After Corpuz was fired as Tacoma city manager, he went to work at TUI.

“We’ve done nothing wrong whatsoever,” Khan said. “I have a business to run. This is not shady.”

Khan said Corpuz had nothing to do with the city’s decision to award the computer contract to TUI Consulting, adding that he didn’t know Corpuz “from a bar of soap” before the contract was awarded.

TUI has offered two accounts of Corpuz’s duties. Corpuz wouldn’t speak with The News Tribune.

But unless he worked directly on the City of Tacoma’s contract, there’s nothing in the city’s ethics code that would prevent Corpuz from taking a job with TUI, said assistant city attorney Steve Victor. And there’s no evidence that Corpuz worked on the Tacoma project for TUI, he said.

State Auditor Brian Sonntag offered no opinion on Corpuz’s work for TUI, but he said, in general, that public officials should think carefully before leaving a government post for a position with a company with which their agency had done business.

Washington law prohibits state workers prohibits such a move for one year, he noted. The law wouldn’t apply to a former city worker like Corpuz.

And even if there’s no prohibition against it, there’s a question of appearance, Sonntag said.

“Government’s credibility with the public is at an all-time low,” he said. “We need to look at these things through the public’s lens.”

Khan couldn’t say when Corpuz quit showing up at the TUI offices, but by last November the relationship had apparently ended, he said.

His account of what Corpuz did for him differs from what a TUI executive told The News Tribune in October 2003.

Jackson, while still vice president, said Corpuz wasn’t on the TUI payroll but was using the space to help coordinate a program to provide underprivileged students with computer skills. Corpuz had a “desk and about three phones,” Jackson said, but “It’s probably better to say he is working with us.”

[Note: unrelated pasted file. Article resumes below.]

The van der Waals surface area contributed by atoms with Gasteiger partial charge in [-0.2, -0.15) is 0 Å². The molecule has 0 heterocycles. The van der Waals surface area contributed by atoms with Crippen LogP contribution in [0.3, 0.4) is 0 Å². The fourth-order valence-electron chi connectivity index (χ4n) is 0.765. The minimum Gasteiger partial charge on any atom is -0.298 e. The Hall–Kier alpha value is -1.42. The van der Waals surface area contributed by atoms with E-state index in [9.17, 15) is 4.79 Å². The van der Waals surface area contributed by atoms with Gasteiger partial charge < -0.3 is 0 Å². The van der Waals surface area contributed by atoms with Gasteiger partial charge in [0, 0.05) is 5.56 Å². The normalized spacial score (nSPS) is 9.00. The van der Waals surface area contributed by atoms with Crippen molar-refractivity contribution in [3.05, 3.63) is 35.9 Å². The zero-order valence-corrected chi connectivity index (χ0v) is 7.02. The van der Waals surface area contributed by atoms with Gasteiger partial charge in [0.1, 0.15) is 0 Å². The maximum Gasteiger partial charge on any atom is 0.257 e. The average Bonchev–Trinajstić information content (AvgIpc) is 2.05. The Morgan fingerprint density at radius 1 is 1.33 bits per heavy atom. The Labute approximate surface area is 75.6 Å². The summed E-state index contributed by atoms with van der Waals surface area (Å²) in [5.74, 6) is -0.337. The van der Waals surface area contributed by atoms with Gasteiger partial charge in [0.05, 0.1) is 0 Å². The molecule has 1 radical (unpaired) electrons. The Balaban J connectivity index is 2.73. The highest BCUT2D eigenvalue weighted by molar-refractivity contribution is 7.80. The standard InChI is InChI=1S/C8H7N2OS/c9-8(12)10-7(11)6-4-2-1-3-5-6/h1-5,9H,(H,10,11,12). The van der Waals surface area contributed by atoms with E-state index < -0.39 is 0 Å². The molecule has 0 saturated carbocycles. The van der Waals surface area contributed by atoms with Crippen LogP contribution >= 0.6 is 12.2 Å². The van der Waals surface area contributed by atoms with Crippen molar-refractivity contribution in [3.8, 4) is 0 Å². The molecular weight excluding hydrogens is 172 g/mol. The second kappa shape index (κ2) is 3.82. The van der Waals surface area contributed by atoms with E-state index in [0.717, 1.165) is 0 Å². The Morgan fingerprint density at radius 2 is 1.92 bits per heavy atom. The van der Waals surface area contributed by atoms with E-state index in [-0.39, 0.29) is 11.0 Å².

When asked about Corpuz’s role late last year, Khan, an avid rugby enthusiast, told The News Tribune that Corpuz was actually helping the newly relocated company learn how to become involved in the South Sound rugby scene, schools and charitable causes.

For example, in Fiji, where Khan is from and still does business, a $1,000 donation might seem generous, but in Tacoma it might be viewed as insulting, Khan said.

Now that the company is more established in Tacoma, it no longer needs Corpuz for that kind of help, Khan said.

But it’s also sensing a change in the business environment that might prompt another move, Khan said.

He and his employees share a commitment to their adopted home, Khan said, and they all worked long and hard to make the city’s computer project a success. But criticism of the computer project, especially in the pages of The News Tribune, is souring the business climate, he said.

“I’m not going to sit back and see The News Tribune and the city tarnish my reputation unfairly,” Khan said.

Khan said he welcomes an outside review of the computer system and is eager for the paper to finish investigating it.

“We have to get closure on this before it gets ugly and somebody gets hurt,” he told reporters.

Jason Hagey: 253-597-8542
jason.hagey@thenewstribune.com

Kris Sherman: 253-597-8659
kris.sherman@thenewstribune.com